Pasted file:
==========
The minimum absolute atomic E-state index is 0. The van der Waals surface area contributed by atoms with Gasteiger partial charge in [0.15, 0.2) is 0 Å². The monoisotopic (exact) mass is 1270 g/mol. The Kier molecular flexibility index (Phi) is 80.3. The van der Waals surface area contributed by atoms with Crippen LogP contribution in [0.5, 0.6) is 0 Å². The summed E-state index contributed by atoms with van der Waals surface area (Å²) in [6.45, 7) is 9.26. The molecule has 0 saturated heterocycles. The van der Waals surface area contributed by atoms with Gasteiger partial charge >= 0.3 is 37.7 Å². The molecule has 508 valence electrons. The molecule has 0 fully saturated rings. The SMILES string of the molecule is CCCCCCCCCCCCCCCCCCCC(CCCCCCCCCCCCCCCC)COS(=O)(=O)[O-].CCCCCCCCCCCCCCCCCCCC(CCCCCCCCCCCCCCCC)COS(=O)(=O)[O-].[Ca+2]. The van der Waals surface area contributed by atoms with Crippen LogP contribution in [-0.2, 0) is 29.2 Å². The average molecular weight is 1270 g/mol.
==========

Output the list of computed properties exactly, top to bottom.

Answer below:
The minimum absolute atomic E-state index is 0. The van der Waals surface area contributed by atoms with Gasteiger partial charge in [0.15, 0.2) is 0 Å². The monoisotopic (exact) mass is 1270 g/mol. The Kier molecular flexibility index (Phi) is 80.3. The van der Waals surface area contributed by atoms with Crippen LogP contribution in [0.5, 0.6) is 0 Å². The summed E-state index contributed by atoms with van der Waals surface area (Å²) in [6.45, 7) is 9.26. The molecule has 0 saturated heterocycles. The van der Waals surface area contributed by atoms with Gasteiger partial charge >= 0.3 is 37.7 Å². The molecule has 508 valence electrons. The molecule has 0 fully saturated rings. The SMILES string of the molecule is CCCCCCCCCCCCCCCCCCCC(CCCCCCCCCCCCCCCC)COS(=O)(=O)[O-].CCCCCCCCCCCCCCCCCCCC(CCCCCCCCCCCCCCCC)COS(=O)(=O)[O-].[Ca+2]. The van der Waals surface area contributed by atoms with Crippen LogP contribution in [-0.2, 0) is 29.2 Å². The average molecular weight is 1270 g/mol.